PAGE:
“The other good thing about this type of voter turnout effort is that a lot of the time voters don’t vote because they’re not asked,” Wintersieck said. “And so it is really important to reach out to groups of historic non-voters and to make clear that their vote matters, that their participation is wanted and that they’re welcome at the polls.”

Beadle also said it’s important to help young voters stay registered if they move frequently.

“I hope that efforts like MTV will help to bring suites of online tools to young people so that they can essentially do all of this in one place—check their registration status, update their registration in the 41 states that allow you to do that online and then request an absentee ballot,” Beadle added.

MTV previously launched Vote Early Day, a new national day of celebration meant to encourage Americans to vote early, on Oct. 24, 2020. The campaign originally brought together more than 60 partners to educate young voters on what their state’s laws are related to early voting. This year’s Vote Early Day is on Oct. 28.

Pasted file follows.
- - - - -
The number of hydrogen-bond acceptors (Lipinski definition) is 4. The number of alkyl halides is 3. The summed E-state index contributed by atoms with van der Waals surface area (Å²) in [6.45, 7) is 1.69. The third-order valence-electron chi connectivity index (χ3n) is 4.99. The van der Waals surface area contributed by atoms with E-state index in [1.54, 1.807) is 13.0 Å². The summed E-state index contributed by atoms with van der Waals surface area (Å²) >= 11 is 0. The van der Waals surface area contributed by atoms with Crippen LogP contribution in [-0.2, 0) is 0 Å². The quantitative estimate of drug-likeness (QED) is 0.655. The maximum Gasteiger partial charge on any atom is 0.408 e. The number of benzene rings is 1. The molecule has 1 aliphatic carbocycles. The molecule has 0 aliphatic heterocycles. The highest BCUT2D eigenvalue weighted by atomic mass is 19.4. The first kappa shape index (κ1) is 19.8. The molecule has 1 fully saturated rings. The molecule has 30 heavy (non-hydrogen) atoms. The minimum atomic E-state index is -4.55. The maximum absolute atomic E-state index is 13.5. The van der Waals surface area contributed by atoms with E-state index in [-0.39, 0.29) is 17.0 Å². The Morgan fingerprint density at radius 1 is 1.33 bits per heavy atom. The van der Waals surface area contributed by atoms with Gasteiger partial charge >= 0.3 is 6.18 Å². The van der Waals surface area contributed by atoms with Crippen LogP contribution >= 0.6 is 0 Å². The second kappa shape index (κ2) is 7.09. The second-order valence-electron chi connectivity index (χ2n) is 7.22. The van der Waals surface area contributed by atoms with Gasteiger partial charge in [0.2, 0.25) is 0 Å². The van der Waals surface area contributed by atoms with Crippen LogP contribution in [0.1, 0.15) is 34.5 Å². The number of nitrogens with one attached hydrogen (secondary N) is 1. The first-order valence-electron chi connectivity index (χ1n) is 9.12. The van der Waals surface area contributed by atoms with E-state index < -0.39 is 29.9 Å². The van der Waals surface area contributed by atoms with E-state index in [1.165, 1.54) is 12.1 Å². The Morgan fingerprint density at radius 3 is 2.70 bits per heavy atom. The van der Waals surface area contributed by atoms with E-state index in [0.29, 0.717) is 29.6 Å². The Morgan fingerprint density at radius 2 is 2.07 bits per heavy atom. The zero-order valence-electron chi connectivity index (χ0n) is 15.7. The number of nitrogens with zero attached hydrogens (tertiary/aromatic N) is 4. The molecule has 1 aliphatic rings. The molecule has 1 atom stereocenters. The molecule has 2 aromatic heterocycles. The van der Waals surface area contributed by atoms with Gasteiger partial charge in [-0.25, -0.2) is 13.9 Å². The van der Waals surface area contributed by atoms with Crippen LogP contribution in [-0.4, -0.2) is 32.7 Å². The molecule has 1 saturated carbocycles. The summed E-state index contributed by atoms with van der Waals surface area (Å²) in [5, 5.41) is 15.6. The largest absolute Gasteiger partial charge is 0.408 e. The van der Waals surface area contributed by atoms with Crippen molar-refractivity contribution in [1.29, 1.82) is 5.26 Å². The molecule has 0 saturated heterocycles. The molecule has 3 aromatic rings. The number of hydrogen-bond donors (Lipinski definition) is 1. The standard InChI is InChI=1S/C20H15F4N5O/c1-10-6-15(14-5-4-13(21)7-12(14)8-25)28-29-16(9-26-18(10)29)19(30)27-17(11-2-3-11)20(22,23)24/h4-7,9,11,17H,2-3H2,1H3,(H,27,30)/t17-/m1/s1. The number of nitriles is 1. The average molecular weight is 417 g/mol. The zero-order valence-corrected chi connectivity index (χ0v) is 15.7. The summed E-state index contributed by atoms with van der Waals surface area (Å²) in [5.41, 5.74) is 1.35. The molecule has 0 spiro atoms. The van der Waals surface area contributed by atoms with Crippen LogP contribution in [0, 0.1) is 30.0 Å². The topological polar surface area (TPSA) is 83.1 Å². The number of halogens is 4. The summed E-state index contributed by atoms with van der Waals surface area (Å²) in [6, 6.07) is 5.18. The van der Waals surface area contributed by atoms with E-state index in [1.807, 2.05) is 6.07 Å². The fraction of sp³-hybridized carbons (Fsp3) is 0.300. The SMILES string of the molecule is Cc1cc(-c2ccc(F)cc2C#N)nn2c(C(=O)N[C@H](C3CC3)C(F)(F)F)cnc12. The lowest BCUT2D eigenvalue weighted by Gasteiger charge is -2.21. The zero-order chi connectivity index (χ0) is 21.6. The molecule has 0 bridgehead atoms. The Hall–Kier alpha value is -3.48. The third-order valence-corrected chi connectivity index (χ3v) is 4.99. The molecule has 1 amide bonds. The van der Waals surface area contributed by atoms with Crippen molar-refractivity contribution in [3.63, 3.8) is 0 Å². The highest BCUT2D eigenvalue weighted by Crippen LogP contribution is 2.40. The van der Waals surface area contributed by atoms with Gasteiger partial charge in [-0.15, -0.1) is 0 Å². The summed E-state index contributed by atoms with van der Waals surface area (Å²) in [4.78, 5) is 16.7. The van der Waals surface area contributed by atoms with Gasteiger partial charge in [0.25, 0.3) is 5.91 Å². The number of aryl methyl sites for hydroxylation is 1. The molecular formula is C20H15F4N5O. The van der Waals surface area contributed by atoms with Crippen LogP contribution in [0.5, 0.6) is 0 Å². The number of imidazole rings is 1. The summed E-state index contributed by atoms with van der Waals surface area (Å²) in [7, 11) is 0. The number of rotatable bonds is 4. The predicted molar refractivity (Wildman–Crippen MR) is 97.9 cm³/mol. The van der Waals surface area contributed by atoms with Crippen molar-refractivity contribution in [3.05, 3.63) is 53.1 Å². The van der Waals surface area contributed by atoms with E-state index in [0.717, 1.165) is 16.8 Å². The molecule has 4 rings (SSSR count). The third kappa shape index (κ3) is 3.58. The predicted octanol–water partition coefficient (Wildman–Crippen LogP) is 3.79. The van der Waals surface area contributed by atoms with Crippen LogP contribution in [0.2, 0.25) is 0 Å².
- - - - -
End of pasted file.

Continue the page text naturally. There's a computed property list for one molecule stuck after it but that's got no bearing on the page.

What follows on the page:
Cayo Cotter said the campaign exceeded expectations and led to more than 2,700 partners.

“We really were on to something there, and we’ve spent the last year really helping figure out how to create a more permanent home and infrastructure for vote early days,” Cayo Cotter.

Wintersieck said it’s important to arm young voters with the knowledge and importance of voting.

“If you want to see a change in power and change in representation, then we need to arm our young people with the knowledge that these are systems that are intentionally set up to leave them out,” Wintersieck said. “It’s going to require extra work on their part to get to the polls to elect the people that they want to see in these offices.”

Read full article by USA Today